Can We Talk? During Tax Season, Your Financial Adviser and Your Tax Professional Need to Communicate
Even with the stock market gyrations we’ve seen of late, tax season is still headed our way. As you prepare for your annual reckoning with the IRS, it’s more important than ever that your financial adviser and your tax adviser have open lines of communication. The more these two financial professionals can be on the same page as you prepare your return and other documents, the better you’ll fare, not only in tax savings but also in the long-term growth of your financial resources.
Here are a few of the ways that good, clear communication between your financial/investment adviser and your tax expert can directly benefit you.
1. Tax-loss harvesting. Even in a good market year, you’ll probably have some assets in your portfolio that haven’t made money. In consultation with your tax professional, your financial adviser can review your holdings and identify positions that could be sold at a loss. Why take a loss, you ask? Because such strategic harvesting of capital losses can help you offset gains in other areas. Your financial adviser can help you make smart choices for which losses to take, and your tax expert can provide the big-picture assessment of how much is needed.
2. Help with required minimum distributions (RMDs). Retirees who are withdrawing money from traditional 401(k) plans, IRAs, and other tax-favored plans must be conscious of the required amount of funds they must pull out each year, beginning at age 72 (no longer 70.5 thanks to the SECURE Act). While your accountant is probably familiar with these requirements, they may not have an encyclopedic knowledge of your asset mix within these accounts or what other income you have that should be taken into consideration. On the other hand, your financial adviser can look at the range of investments in your portfolio and recommend withdrawal strategies that take into account both tax requirements and the particular characteristics of your assets. It may make sense, for example, to take the withdrawal from one mutual fund held in an IRA account as opposed to another mutual fund in the same account. Because your financial adviser is familiar with your asset mix and its place in your financial strategy, they can help your accountant make the best, most tax-savvy choices for handling your RMDs.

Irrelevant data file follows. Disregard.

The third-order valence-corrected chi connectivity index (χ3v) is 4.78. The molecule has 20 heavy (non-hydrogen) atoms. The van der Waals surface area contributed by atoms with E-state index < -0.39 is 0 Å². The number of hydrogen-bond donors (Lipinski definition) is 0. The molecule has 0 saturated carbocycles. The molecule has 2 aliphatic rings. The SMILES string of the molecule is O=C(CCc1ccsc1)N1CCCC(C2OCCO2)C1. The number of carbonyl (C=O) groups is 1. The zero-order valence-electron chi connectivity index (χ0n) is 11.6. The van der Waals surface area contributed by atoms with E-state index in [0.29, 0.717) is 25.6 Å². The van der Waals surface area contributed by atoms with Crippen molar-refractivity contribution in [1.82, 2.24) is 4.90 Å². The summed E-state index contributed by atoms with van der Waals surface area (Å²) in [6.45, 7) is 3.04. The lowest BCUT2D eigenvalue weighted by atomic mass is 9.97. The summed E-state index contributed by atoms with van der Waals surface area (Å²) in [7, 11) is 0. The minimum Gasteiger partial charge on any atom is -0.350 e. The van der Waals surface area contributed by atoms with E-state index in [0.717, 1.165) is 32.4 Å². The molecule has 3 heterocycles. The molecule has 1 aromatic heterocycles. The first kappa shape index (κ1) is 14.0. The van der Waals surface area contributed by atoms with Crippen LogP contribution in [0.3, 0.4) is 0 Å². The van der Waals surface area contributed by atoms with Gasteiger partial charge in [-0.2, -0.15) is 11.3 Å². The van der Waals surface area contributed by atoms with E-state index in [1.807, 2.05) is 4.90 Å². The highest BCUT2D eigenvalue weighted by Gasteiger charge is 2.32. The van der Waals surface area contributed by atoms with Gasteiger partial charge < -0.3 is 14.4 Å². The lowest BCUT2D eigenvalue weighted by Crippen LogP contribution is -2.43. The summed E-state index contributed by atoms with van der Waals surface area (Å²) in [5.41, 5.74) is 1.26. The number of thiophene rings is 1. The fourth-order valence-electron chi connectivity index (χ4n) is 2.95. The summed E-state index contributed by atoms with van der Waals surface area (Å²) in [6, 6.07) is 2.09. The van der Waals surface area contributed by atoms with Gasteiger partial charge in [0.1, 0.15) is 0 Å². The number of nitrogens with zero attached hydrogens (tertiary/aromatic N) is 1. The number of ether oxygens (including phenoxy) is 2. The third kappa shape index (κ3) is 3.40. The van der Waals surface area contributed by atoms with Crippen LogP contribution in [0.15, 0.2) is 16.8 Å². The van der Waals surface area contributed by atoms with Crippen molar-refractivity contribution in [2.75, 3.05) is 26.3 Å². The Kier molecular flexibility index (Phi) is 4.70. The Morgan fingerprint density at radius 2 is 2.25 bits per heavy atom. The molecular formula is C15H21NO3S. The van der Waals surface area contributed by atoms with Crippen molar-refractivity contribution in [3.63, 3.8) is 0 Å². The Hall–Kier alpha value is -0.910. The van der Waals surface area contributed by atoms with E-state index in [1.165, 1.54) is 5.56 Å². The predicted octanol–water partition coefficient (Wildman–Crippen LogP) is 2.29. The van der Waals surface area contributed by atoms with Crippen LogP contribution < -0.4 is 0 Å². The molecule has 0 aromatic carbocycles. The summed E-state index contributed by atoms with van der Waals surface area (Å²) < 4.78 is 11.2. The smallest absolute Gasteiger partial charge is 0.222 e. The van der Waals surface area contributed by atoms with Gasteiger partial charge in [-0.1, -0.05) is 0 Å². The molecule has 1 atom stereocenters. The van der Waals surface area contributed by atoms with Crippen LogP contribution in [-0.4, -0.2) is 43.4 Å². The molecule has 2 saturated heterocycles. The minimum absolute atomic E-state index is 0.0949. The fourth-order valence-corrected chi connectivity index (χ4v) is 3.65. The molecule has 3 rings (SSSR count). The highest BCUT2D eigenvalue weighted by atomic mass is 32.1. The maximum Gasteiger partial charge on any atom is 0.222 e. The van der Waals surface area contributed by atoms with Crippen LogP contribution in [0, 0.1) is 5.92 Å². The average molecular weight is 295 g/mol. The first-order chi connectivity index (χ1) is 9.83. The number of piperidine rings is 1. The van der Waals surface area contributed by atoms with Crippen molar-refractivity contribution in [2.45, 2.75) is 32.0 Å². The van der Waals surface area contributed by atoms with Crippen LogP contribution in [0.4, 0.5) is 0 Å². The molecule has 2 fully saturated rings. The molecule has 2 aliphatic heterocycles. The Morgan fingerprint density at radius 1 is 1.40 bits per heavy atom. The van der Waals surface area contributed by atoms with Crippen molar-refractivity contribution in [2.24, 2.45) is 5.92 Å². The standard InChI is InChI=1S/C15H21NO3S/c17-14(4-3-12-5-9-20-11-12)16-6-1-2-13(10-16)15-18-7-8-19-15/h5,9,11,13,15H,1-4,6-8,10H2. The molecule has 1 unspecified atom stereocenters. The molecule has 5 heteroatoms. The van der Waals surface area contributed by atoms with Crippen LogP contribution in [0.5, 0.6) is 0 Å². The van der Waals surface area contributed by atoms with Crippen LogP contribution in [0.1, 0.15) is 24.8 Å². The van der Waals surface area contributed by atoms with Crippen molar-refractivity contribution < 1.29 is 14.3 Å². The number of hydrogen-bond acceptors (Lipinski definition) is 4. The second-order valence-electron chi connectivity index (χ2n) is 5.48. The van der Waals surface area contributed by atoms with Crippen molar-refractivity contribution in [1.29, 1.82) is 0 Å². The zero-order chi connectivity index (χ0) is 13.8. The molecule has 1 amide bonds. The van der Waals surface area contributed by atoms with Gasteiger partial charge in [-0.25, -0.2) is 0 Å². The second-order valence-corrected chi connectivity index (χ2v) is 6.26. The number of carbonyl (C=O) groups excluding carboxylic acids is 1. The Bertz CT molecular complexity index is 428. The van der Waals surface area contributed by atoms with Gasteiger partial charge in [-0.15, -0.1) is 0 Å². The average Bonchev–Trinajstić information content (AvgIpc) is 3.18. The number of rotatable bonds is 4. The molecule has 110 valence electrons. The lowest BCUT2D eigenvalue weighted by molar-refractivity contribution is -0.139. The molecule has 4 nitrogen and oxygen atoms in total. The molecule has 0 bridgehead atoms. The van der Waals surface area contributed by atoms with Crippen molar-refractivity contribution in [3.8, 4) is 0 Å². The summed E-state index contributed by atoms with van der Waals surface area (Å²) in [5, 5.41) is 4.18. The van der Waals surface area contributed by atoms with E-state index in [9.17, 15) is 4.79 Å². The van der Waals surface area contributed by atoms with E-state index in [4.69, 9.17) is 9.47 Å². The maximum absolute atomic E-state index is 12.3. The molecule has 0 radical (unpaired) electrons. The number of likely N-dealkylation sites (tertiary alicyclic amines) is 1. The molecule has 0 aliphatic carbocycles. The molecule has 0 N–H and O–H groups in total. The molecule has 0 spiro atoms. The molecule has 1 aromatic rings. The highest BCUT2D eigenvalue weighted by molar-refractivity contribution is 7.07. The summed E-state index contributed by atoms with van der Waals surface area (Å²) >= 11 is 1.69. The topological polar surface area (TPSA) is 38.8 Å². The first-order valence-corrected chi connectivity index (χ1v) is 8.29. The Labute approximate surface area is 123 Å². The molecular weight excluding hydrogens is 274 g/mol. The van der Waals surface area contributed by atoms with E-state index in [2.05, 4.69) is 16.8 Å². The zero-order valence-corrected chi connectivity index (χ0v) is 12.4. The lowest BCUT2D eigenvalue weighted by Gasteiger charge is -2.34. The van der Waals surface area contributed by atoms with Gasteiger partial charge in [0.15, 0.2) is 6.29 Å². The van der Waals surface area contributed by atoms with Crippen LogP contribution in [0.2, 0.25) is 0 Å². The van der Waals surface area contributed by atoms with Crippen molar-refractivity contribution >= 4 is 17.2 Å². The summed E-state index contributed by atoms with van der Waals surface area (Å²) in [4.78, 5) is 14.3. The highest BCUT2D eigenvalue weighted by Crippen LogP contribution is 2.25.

3. Strategies for optimal taxable–tax-exempt income mix. Though this is something you should wait until tax time to think about, it’s important to know whether or how much you should be incorporating tax-exempt income streams into your asset mix, with regard to your fixed-income (interest-bearing) investments. Interest from sources like municipal bonds is free from federal taxation for most individuals, and even though the coupon rate (interest) is usually lower than a taxable bond, the tax-equivalent yield can be higher for those in elevated tax brackets, because of not having to pay income tax on the earnings. Your financial adviser and your accountant need to have a shared understanding of your tax bracket so that your ratio of taxable and tax-exempt income is optimal for your unique situation. And by the way, this becomes even more important as you approach retirement; in some cases, you can expect to be in a lower tax bracket during retirement, and the tax-exempt investments that made sense before may be less advantageous.
4. Help with alternative minimum tax. For taxpayers with higher incomes, the alternative minimum tax (AMT) is an ever-present consideration. Many of the tax breaks and deductions enjoyed by those in lower brackets are unavailable if you are subject to the AMT. While there’s not much you can do once you find out you’re subject to the AMT in a given year, you can plan ahead for the next year to reduce the chances of being caught by it in the future. Reducing your adjusted gross income (AGI) by such tactics as increasing contributions to IRAs, 401(k) plans, 403(b) plans, and health savings accounts (HSAs) is one way of reducing your AMT liability. You can also help yourself by controlling your capital gains as much as possible (see “tax-loss harvesting,” above). Your accountant will be the one who tells you if you’re subject to AMT, and your financial adviser can help put you in a more advantageous situation for future years.
5. Minimizing taxes on Social Security. You’ve worked long years and paid thousands into the system, and in retirement, it’s time to start receiving the benefits in the form of Social Security income benefits. For some retirees receiving Social Security, benefits are either non-taxable or taxed at a relatively low rate. But for those with sources of income such as IRAs, 401(k) plans, or even part-time work (increasingly common for retirees), a portion of Social Security benefits will probably be taxable. For single individuals with income between $25,000 and $34,000, half of your Social Security income is taxable ($32,000–$44,000 for married couples filing jointly). If you file individually and your income is above $34,000, 85% of your Social Security income is taxable ($44,000 for married filing jointly). If you are close to one of these thresholds, your financial adviser and accountant should work together to keep you in a lower bracket for taxable Social Security income.
In good times and bad, taxes are a constant—unfortunately. But careful coordination between your financial adviser and your tax professional can take some of the bite out of the process. If your investment and tax experts don’t know each other, there’s no time like the present to provide an introduction. Especially during this time of year, you need to be talking to them. But even more important, they need to be talking to each other.